In the Night Garden Posted on October 29, 2019

Deep down perhaps I’m a Teletubby. Certainly at this time of year, when the Day Garden is reduced to a few hours, the sun so low as to be confusing and teatime a fireside feast. I tend to draw the curtains and curl up with a book.

There is an alternative, though. A relatively small amount of well-aimed electricity can give you garden pictures quite different from daytime. In our tiny London garden our predecessors had had the idea, and done a good job. There is a valid garden picture day and night. Invite Maud 24/7. (Her tryst at the gate, remember, was a daybreak date; ‘the black bat night’ had flown.)

In our little patch four spotlights, high up on each of the side walls, unequally spaced, can be swivelled to point downwards or sideways. They light the steps (essential), a table, and whatever plants are eye-catching when picked out against blackness. Certain ferns, for example, a generously yellow-splotched ivy, a camellia (mainly for the shine of its leaves), the bleached flower-heads of a hydrangea, the trunk of our over-sized sycamore, a vase or a balustrade. And, of course, the greenhouse, which becomes a Crystal Palace on a black night. There is the gleam of paving in the rain, and very occasionally the magic of snow. Just outside the French windows on the covered verandah the lemon tree can be spotlit. It is always doing something; often in winter flowers and fruit intriguingly at the same time. The surroundings become invisible, cast into mysterious blackness.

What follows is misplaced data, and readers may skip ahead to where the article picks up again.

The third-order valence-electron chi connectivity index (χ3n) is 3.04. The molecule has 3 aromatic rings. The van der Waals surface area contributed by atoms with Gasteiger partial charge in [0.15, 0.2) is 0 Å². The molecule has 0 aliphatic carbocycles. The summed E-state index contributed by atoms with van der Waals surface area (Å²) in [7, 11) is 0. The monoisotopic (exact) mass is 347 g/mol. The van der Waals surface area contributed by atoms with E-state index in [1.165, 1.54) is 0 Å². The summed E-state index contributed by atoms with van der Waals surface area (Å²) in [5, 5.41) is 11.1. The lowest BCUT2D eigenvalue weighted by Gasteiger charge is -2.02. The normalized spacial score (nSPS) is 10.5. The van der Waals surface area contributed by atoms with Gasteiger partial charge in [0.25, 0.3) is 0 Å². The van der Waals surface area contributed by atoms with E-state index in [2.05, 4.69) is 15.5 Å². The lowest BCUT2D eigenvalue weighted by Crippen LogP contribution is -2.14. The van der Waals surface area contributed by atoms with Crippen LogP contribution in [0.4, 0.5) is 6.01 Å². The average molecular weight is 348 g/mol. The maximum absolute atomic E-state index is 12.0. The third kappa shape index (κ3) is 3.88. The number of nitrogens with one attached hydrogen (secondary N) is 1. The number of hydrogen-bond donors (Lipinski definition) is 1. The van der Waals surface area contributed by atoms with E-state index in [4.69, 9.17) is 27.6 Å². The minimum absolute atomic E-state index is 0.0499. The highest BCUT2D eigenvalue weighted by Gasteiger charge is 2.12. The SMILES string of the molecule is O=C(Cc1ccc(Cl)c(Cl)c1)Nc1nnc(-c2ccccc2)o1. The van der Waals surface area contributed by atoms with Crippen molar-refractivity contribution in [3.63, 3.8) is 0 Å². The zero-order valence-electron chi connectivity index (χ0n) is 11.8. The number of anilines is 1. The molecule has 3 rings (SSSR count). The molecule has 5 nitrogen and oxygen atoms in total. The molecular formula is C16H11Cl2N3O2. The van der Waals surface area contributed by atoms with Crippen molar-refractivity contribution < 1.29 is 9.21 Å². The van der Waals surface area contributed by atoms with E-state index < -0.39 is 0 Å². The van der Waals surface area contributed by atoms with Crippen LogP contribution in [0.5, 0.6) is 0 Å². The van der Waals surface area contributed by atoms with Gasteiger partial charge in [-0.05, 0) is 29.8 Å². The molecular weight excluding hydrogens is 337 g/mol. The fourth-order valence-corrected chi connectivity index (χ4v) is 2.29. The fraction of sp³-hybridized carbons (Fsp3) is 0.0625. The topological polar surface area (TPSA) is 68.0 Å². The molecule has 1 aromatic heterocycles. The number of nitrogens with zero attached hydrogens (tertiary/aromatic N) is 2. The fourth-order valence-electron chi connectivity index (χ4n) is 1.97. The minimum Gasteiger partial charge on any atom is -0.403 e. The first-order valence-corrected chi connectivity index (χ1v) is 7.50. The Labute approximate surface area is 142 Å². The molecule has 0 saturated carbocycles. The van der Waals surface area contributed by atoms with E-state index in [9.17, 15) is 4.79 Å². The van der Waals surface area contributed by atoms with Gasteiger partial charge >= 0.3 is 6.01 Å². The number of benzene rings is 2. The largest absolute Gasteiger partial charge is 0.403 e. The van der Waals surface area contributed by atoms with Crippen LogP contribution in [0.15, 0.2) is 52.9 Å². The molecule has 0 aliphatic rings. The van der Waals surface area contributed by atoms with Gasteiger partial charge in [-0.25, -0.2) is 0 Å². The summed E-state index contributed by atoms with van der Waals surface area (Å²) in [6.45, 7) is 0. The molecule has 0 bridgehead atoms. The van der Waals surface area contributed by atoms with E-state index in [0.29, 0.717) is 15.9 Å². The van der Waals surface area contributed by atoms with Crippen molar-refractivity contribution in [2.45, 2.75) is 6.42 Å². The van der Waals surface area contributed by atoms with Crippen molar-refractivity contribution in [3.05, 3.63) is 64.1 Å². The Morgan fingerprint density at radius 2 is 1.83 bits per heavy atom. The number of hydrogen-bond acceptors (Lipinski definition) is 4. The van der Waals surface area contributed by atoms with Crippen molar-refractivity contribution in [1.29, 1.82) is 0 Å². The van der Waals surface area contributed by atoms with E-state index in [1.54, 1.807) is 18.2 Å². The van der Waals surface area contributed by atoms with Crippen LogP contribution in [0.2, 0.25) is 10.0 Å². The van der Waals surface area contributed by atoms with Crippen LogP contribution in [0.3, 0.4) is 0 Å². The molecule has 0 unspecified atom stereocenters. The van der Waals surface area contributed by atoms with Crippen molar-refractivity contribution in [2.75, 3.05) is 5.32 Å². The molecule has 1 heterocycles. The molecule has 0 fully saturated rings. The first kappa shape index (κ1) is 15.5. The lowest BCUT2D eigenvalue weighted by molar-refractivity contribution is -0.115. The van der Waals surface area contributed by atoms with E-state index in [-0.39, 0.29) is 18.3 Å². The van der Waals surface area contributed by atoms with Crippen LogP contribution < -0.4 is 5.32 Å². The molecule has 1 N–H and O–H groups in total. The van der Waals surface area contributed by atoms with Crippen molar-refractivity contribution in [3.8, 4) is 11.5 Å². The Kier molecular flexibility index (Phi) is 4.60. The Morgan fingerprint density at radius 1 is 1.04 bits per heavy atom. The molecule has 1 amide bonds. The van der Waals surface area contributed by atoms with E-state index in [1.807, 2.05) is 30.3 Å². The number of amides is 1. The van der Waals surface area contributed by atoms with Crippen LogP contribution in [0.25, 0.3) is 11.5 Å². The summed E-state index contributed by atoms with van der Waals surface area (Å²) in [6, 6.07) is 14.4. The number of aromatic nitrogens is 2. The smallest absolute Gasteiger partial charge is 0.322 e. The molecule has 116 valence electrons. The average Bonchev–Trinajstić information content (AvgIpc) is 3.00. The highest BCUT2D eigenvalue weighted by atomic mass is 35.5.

Goodnight, Macca Pacca. Good night, Iggle Piggle. You go to sleep; I’ll watch the night garden.

Hugh’s Gardening Books

Trees

Trees was first published in 1973 as The International Book of Trees, two years after The World Atlas of Wine….

Hugh’s Wine Books

World Atlas of Wine 8th edition

I started work on The World Atlas of Wine almost 50 years ago, in 1970. After four editions, at six-year…

Friends of Trad

The Garden Museum